In a very crude sense, the computer lifts how foreheads, for example, are drawn, given they are fairly flat and vertical, and it then applies that to the forehead of the target face. But really the program does nothing this crude or heavy handed. It actually uses two pieces of technology users already access daily in Photoshop – the Clone repair filter and the content aware fill function.
There are several guiding rules for moving textures from one face to the other. The faces are segmented based on obvious features such as eyes and mouths etc. So, the regions near the top of frame transfer to other regions that are roughly in the top of frame. Shading and ‘appearance’ means that darker things texture other darker things, as you can see in the image below there is also a warp that approximately aligns one face’s regions to the other. But this all just sets up the right direction for the synthesis. The impressive painterly effect comes from the core Photoshop technologies.
Where the texture is sourced from comes from the same technology as the repair clone tool in Photoshop, which looks for similar tonal sources when touching up a picture. Instead of looking around a person’s cheek for some matching texture in the same picture to hide a pimple – the technology matches a similar appropriate patch from the other source reference image. Once a region is matched or guided to be an area for a matching texture, the actual texture is applied using the content aware fill technology. This avoids having to bend patches of texture and thus softening the final outcome. “The Synthesised image is made up solely of pieces of the original source image, cut up and rearranged and then overlaid, so it always preserves the strokes of the original as it is only made up of strokes from the original.”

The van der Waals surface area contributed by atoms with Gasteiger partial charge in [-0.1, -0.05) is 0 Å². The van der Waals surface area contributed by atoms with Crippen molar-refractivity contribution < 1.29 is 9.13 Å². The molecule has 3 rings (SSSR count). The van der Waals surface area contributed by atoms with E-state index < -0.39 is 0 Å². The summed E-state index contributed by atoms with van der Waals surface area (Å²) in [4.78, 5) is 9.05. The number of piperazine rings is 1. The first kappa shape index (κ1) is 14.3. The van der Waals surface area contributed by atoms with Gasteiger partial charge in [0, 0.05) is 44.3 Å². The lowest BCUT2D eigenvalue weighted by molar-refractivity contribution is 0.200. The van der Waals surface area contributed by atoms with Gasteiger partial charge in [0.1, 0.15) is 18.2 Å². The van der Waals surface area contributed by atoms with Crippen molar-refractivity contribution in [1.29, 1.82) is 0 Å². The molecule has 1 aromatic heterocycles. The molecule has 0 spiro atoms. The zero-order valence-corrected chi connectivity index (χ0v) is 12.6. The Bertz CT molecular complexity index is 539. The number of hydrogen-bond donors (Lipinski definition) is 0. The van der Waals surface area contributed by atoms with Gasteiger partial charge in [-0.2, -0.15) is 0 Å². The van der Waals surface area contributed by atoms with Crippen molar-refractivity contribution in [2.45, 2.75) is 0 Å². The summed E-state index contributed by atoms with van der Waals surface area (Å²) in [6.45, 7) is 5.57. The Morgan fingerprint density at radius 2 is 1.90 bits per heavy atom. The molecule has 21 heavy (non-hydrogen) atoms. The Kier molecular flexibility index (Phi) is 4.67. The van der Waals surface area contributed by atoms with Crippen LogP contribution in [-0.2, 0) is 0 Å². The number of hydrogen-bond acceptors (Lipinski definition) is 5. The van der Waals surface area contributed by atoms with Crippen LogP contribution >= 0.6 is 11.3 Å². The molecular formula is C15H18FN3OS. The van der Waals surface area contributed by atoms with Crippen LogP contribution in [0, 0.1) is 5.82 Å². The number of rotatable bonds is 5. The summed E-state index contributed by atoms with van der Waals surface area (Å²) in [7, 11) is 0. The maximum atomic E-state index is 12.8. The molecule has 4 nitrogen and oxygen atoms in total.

As a result the 2017 paper produces much better and more faithful patches than nearly all other synthesised approaches.
To get the feeling that the face is painted and not painted on, one must move beyond an optical flow approach of bending the source to match the new face’s movements.